Sixth Australian MP in eligibility trouble due to citizenship

A sixth Australian MP will have their eligibility for office decided by the nation's High Court over the issue of dual citizenship

Fiona Nash has asked a court to rule on her eligibility
Fiona Nash has asked a court to rule on her eligibility

The Turnbull government’s political crisis over dual citizenships has intensified, with the deputy leader of the National party, Fiona Nash, joining Deputy Prime Minister Barnaby Joyce in referring herself to the high court – in her case, on the basis she has British citizenship by descent.

Nash revealed she is a UK citizen by descent because of her Scottish-born father in a short, unheralded statement to the Senate on Thursday evening just before the adjournment.

Australian politicians are not allowed to hold dual citizenship.

The dual citizenship by descent is triggered by her Scottish-born father. Nash, who was born in Sydney in 1965, said that her father was born in Scotland in 1927 and she had little contact with him after her parents divorced when she was aged eight.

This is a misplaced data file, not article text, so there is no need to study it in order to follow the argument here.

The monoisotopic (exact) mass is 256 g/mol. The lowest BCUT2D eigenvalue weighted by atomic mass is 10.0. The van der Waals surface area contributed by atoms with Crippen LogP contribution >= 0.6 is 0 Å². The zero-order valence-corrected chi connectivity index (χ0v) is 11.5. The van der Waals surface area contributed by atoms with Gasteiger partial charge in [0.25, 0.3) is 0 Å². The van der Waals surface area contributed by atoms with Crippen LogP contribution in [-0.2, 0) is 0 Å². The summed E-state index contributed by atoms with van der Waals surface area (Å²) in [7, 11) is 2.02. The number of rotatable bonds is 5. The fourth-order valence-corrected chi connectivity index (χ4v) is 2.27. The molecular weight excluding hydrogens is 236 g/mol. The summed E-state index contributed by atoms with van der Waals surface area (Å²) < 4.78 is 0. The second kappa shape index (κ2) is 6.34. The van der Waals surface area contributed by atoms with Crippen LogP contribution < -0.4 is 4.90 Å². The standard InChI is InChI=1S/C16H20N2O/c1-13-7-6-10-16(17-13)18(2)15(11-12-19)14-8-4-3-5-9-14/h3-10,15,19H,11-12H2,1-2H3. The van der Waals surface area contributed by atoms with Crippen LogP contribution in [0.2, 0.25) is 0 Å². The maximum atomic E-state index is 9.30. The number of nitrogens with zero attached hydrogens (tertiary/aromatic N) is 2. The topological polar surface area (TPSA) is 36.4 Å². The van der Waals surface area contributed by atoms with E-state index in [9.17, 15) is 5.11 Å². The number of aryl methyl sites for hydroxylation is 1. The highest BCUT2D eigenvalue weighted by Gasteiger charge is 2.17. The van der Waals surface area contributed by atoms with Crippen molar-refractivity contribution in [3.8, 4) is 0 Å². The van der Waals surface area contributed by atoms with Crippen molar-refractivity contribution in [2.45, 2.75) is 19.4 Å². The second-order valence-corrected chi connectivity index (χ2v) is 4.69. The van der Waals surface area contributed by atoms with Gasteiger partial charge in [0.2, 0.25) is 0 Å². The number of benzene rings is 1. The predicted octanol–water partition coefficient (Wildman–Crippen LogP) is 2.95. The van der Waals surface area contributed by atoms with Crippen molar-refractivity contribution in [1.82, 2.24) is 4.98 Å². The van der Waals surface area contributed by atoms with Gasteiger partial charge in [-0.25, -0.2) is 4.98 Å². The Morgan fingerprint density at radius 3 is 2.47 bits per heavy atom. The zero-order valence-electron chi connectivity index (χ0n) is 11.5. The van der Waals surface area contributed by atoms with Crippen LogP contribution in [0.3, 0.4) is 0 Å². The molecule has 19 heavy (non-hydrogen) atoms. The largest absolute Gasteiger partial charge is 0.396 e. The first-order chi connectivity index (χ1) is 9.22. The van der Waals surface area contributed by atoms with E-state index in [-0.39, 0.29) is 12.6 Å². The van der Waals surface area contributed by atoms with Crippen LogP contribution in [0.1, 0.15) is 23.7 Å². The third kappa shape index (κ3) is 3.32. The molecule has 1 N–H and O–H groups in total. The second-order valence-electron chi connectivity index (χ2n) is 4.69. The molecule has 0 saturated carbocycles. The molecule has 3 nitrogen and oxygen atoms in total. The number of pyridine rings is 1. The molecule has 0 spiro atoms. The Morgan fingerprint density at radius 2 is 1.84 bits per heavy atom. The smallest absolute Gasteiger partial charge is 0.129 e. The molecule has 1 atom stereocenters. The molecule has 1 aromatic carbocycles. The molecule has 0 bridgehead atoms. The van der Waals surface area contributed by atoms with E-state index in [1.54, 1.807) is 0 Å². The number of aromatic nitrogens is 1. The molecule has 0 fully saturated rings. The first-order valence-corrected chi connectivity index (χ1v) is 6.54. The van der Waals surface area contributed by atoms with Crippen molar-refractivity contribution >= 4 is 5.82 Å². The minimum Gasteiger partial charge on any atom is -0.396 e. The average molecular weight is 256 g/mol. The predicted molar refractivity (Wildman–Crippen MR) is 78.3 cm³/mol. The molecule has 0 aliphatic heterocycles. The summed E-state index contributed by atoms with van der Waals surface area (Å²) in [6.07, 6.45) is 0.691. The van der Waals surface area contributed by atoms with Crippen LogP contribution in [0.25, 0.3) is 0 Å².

Nash made it plain that like Joyce, but unlike the resources minister and Queensland senator Matt Canavan, she intended to remain in her leadership and cabinet roles.

Canavan, stepped down from cabinet when it was revealed he held dual citizenship, after he said his mother signed him up for Italian citizenship without his knowledge when he was 25.

Joyce said on Monday he may not be eligible to be in parliament after being told he may be a dual citizen of Australia and New Zealand.

New Zealand later said Joyce held citizenship as his father was born there. His mother was Australian and his father came to Australia in 1947 as a British subject.

Joyce said he would not resign or temporarily step down from office after being told by Australian Solicitor-General Stephen Donaghue that he would likely be cleared by the High Court.

The High Court will begin hearings into Joyce's eligibility on 24 August. Should he be ruled ineligible, Turnbull would be forced to rely on independents to pass legislation.

Three other politicians will also have their eligibility tested in court as early as next week, namely far-right Senator Malcolm Roberts, who claims he renounced his UK citizenship, Scott Ludlam, who resigned as co-deputy leader of the left-wing Greens over his New Zealand status and another Greens co-deputy leader and Canadian dual national, Larissa Waters, who has also resigned.

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